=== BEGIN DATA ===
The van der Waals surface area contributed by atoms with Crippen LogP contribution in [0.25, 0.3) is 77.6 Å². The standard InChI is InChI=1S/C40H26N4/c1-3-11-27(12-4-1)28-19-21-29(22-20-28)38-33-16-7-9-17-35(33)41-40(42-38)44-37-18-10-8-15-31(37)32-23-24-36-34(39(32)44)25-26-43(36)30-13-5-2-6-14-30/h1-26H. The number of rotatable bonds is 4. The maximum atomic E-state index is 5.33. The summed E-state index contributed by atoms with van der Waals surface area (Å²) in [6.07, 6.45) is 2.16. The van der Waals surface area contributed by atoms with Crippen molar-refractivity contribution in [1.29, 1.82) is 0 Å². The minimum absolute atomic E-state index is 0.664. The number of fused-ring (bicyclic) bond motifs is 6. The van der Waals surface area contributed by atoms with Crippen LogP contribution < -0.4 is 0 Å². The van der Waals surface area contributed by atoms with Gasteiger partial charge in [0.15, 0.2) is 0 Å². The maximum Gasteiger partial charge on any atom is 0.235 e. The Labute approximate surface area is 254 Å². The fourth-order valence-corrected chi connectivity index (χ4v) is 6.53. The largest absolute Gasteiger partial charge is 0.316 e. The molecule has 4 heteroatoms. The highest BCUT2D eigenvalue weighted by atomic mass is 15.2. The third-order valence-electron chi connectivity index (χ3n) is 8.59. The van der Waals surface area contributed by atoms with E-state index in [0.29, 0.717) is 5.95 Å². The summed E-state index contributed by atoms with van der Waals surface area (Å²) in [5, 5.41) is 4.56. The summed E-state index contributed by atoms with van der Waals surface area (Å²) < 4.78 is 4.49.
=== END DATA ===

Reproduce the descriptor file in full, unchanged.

The van der Waals surface area contributed by atoms with Crippen LogP contribution in [0.25, 0.3) is 77.6 Å². The standard InChI is InChI=1S/C40H26N4/c1-3-11-27(12-4-1)28-19-21-29(22-20-28)38-33-16-7-9-17-35(33)41-40(42-38)44-37-18-10-8-15-31(37)32-23-24-36-34(39(32)44)25-26-43(36)30-13-5-2-6-14-30/h1-26H. The number of rotatable bonds is 4. The maximum atomic E-state index is 5.33. The summed E-state index contributed by atoms with van der Waals surface area (Å²) in [6.07, 6.45) is 2.16. The van der Waals surface area contributed by atoms with Crippen molar-refractivity contribution in [1.29, 1.82) is 0 Å². The minimum absolute atomic E-state index is 0.664. The number of fused-ring (bicyclic) bond motifs is 6. The van der Waals surface area contributed by atoms with Crippen LogP contribution < -0.4 is 0 Å². The van der Waals surface area contributed by atoms with Gasteiger partial charge in [0.15, 0.2) is 0 Å². The maximum Gasteiger partial charge on any atom is 0.235 e. The Labute approximate surface area is 254 Å². The fourth-order valence-corrected chi connectivity index (χ4v) is 6.53. The largest absolute Gasteiger partial charge is 0.316 e. The molecule has 4 heteroatoms. The highest BCUT2D eigenvalue weighted by atomic mass is 15.2. The third-order valence-electron chi connectivity index (χ3n) is 8.59. The van der Waals surface area contributed by atoms with E-state index in [0.29, 0.717) is 5.95 Å². The summed E-state index contributed by atoms with van der Waals surface area (Å²) in [5, 5.41) is 4.56. The summed E-state index contributed by atoms with van der Waals surface area (Å²) < 4.78 is 4.49.